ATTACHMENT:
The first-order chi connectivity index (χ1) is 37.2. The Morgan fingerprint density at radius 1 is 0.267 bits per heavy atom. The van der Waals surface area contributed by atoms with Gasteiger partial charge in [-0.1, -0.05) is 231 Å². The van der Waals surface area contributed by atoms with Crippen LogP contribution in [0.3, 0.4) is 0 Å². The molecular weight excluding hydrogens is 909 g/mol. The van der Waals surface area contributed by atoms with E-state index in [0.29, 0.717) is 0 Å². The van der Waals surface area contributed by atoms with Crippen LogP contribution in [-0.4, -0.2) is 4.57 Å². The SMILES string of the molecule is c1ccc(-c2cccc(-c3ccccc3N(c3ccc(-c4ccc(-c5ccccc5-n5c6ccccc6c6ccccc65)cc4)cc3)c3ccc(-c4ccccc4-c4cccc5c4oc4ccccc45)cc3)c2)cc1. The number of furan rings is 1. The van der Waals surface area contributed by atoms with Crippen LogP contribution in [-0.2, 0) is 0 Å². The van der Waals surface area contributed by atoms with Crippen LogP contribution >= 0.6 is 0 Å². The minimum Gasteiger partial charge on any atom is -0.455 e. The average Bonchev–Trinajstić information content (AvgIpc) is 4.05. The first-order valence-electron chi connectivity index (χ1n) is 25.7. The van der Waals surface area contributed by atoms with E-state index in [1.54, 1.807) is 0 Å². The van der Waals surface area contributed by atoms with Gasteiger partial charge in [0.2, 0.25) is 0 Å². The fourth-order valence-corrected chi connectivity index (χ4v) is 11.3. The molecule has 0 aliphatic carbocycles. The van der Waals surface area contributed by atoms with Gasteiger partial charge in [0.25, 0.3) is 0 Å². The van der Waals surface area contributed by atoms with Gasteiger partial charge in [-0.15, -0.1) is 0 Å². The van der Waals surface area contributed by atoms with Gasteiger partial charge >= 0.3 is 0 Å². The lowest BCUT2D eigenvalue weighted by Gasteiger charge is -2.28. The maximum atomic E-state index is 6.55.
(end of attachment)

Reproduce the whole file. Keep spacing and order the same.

The first-order chi connectivity index (χ1) is 37.2. The Morgan fingerprint density at radius 1 is 0.267 bits per heavy atom. The van der Waals surface area contributed by atoms with Gasteiger partial charge in [-0.1, -0.05) is 231 Å². The van der Waals surface area contributed by atoms with Crippen LogP contribution in [0.3, 0.4) is 0 Å². The molecular weight excluding hydrogens is 909 g/mol. The van der Waals surface area contributed by atoms with E-state index in [0.29, 0.717) is 0 Å². The van der Waals surface area contributed by atoms with Crippen LogP contribution in [-0.4, -0.2) is 4.57 Å². The SMILES string of the molecule is c1ccc(-c2cccc(-c3ccccc3N(c3ccc(-c4ccc(-c5ccccc5-n5c6ccccc6c6ccccc65)cc4)cc3)c3ccc(-c4ccccc4-c4cccc5c4oc4ccccc45)cc3)c2)cc1. The number of furan rings is 1. The van der Waals surface area contributed by atoms with Crippen LogP contribution in [-0.2, 0) is 0 Å². The van der Waals surface area contributed by atoms with Crippen LogP contribution >= 0.6 is 0 Å². The minimum Gasteiger partial charge on any atom is -0.455 e. The average Bonchev–Trinajstić information content (AvgIpc) is 4.05. The first-order valence-electron chi connectivity index (χ1n) is 25.7. The van der Waals surface area contributed by atoms with E-state index in [1.54, 1.807) is 0 Å². The van der Waals surface area contributed by atoms with Gasteiger partial charge in [0.2, 0.25) is 0 Å². The fourth-order valence-corrected chi connectivity index (χ4v) is 11.3. The molecule has 0 aliphatic carbocycles. The van der Waals surface area contributed by atoms with Gasteiger partial charge in [0.25, 0.3) is 0 Å². The van der Waals surface area contributed by atoms with Gasteiger partial charge in [-0.15, -0.1) is 0 Å². The van der Waals surface area contributed by atoms with Gasteiger partial charge >= 0.3 is 0 Å². The lowest BCUT2D eigenvalue weighted by Gasteiger charge is -2.28. The maximum atomic E-state index is 6.55.